Scope: Visual Identity, UI/UX
Role: Design Director, Lead Designer
Year: Q2 2022-Q2 2023
A brainchild of Microsoft co-founder Paul Allen and the engine behind Seattle's vibrant South Lake Union neighborhood, Vulcan Real Estate is one of the Pacific Northwest’s most respected developers. After Allen’s passing, the team at Vulcan saw a need to reposition themselves in the market and reimagine their vision for the future.
Alongside our partners at Stoke Strategy and Metric Media, we helped breathe new life into Vulcan’s brand with a revitalized mission/strategy, visual identity, website, and microsite.
Homepage of the redesigned Vulcan Real Estate website
Establishing the Identity
Vulcan Real Estate wanted to reintroduce themselves to the world in a big way — to step boldly forward into the future, but without abandoning their past. The new logo references the formal language of their legacy mark, but pushes them in a new, more modern and iconic direction. In it’s angularity, the mark creates an implied dimensionality, emphasizing their focus on physical infrastructure. Its downward directionality represents their practice of grounding their strategy in research, data, and analysis. More obviously, it serves as an abstract monogram.
Building on the formal language of the new logo, we developed a comprehensive visual language for Vulcan that balances the precision of geometric shapes with a vibrant and optimistic color palette.
Discovery and User Experience
With any web project, our primary goal is to understand why we were hired in the first place. We worked closely with the team at Vulcan to articulate their needs, wants, and dreams for the site using a variety of tactics:
- Stakeholder surveys/interviews: we spoke with members of the client teams to better understand their goals and motivations for the project as well as their frustrations with their current site.
- Affinity Mapping: we analyzed and organized the feedback received from stakeholder interviews and surveys to identify common themes.
- Card sorting: as an exercise with the client team, we identified and ranked key audiences and purposes for the new site.
- Information Architecture: based on finding from discovery and our own analysis of their current site, we rearchitected their website from first principles.
- Low-Fidelity Prototyping: we tested our stuctural recommendations with the client in a low-commitment form to identify holes and correct bad assumptions.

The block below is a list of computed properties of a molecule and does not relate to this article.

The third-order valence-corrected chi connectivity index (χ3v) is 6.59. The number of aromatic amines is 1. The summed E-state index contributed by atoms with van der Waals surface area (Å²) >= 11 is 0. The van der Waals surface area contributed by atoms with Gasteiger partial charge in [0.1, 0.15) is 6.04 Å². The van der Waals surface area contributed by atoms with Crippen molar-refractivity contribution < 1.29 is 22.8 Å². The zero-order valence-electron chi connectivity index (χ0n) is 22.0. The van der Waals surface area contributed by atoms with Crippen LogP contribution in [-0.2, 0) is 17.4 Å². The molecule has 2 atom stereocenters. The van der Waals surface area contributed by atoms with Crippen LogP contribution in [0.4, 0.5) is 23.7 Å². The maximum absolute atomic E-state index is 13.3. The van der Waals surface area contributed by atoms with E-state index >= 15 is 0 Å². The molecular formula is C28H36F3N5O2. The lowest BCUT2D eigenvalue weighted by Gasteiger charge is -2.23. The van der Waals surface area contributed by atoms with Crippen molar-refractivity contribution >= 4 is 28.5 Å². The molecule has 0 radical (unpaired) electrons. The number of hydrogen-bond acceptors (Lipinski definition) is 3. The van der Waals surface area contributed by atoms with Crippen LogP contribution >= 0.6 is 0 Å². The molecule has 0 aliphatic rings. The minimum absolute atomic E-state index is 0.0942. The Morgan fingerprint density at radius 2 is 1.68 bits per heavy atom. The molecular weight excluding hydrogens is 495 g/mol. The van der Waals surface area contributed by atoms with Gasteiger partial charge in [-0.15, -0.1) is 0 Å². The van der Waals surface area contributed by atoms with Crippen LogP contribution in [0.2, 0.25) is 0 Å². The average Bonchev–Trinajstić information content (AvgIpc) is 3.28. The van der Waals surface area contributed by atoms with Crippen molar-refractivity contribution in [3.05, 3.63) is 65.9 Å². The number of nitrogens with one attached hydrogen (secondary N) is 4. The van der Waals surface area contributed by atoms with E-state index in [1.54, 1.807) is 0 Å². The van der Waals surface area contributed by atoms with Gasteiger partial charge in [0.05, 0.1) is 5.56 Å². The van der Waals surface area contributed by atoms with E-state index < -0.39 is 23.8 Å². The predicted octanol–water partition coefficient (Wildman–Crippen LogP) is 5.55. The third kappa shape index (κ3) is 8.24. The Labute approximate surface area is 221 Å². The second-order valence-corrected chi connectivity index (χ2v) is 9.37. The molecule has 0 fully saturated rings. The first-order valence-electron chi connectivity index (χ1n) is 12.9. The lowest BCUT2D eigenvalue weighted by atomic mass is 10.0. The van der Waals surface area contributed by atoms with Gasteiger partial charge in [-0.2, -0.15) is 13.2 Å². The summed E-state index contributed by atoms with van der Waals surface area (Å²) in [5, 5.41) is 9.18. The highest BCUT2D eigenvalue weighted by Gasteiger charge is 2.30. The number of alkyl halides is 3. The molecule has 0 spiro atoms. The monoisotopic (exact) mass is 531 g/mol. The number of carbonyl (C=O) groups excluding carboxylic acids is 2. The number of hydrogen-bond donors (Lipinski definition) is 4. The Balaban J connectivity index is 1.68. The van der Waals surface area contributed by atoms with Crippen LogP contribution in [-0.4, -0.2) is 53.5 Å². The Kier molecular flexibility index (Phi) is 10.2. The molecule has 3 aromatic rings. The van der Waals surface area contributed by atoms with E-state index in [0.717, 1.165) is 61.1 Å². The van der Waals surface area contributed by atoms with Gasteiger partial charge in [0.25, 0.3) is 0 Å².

Card sorting results identifying primary audiences and outcomes for the website
From Identity to Design System
With any greenfield digital project, a big part of the initial visual design work is figuring out how to translate a generalized set of identity guidelines into a purpose-built, composable, scalable design system. Once we honed in on a design direction, we established a modular set of tokens and components in Figma to set us up for success as moved into extending the design system to the site at large.
An overview of various modules from the design system
Video walkthrough of a Figma component API
Overview of various modules from the Vulcan design system
Responsive studies for the Content Slider module
Starting with Why
Based on our branding and discovery work, we identified etablishing trust and credibility as one of the primary functions of the site. One surefire way to do that is with a large portfolio of successful project work. But that’s table stakes — a lot of developers have nice-looking portfolios.
In order to give Vulcan's work context and meaning, we decided to increase the emphasis on the mission and purpose behind their work. We helped them identify four ways in which their projects create impact — prosperity, sustainability, urban vitality, and inclusion — and added a dedicated section to the site to showcase the ways in which these values influence and infuse their work.
Purpose index page introducing Vulcan's four values
Variations of the purpose template for inclusion, sustainability, and urban vitality
Art for Everyone
In addition to the main Vulcan Real Estate site, we also built a microsite celebrating Vulcan's commitment to public art. The Virtual Artwalk collects every installation, mural, and other various artworks that Vulcan has commissioned for one of it's buildings over the last two decades into a explorable digital exprience.
There are two ways to explore the artworks: gallery view and map view. Because of engineering/resource constraints, we needed to build the views as separate pages. However, we were able to use one of my favorite techniques for making websites feel more app-like: intercepting routes. When a user clicks to view an artwork, we update the address in the url bar. Instead of doing a full-page refresh, though, we load the content for that page in a modal. This has the benefit of making the experience feel more seemless, but also allows for direct linking to individual artworks.
Intercepting routes on the Vulcan Virtual Artwalk microsite
Map view of the Vulcan Virtual Artwalk
Reflections and Learnings
I love projects like this, where I am able to be involved from end-to-end and can help develop holistic solutions to wide-ranging. This one in particular allowed me to flex my full range of skills and experiences: identity design, UX/UI, prototyping, motion, front-end development, icon design, QA testing, project management, presentation, and more.
One thing I'm constantly trying to improve with projects as big as this one, though, is how to make the process more efficient. In a perfect world, we would be able to parallelize work so that phases that are not dependent of each other could be worked on at the same time without issue. People are messy, though, and timeline don't always hold. I'm excited to think more about tools and processes that could be put in place to help stakeholders on all sides of the project stay engaged and on track.